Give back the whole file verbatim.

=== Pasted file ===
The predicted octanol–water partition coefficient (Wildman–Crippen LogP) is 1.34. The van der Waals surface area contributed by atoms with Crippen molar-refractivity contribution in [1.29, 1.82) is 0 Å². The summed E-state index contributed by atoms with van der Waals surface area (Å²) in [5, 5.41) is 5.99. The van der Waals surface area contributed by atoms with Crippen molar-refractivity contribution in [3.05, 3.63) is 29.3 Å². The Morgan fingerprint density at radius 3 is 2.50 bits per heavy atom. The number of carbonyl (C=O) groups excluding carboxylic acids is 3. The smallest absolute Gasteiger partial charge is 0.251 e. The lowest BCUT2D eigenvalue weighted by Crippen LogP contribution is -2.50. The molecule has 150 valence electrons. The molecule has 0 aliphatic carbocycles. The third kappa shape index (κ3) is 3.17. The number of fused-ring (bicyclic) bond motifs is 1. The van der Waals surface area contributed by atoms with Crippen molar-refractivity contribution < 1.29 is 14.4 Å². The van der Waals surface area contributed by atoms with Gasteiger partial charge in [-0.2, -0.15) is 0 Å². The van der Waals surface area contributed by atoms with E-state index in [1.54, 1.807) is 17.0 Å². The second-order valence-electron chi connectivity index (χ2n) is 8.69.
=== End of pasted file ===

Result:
The predicted octanol–water partition coefficient (Wildman–Crippen LogP) is 1.34. The van der Waals surface area contributed by atoms with Crippen molar-refractivity contribution in [1.29, 1.82) is 0 Å². The summed E-state index contributed by atoms with van der Waals surface area (Å²) in [5, 5.41) is 5.99. The van der Waals surface area contributed by atoms with Crippen molar-refractivity contribution in [3.05, 3.63) is 29.3 Å². The Morgan fingerprint density at radius 3 is 2.50 bits per heavy atom. The number of carbonyl (C=O) groups excluding carboxylic acids is 3. The smallest absolute Gasteiger partial charge is 0.251 e. The lowest BCUT2D eigenvalue weighted by Crippen LogP contribution is -2.50. The molecule has 150 valence electrons. The molecule has 0 aliphatic carbocycles. The third kappa shape index (κ3) is 3.17. The number of fused-ring (bicyclic) bond motifs is 1. The van der Waals surface area contributed by atoms with Crippen molar-refractivity contribution < 1.29 is 14.4 Å². The van der Waals surface area contributed by atoms with Gasteiger partial charge in [-0.2, -0.15) is 0 Å². The van der Waals surface area contributed by atoms with E-state index in [1.54, 1.807) is 17.0 Å². The second-order valence-electron chi connectivity index (χ2n) is 8.69.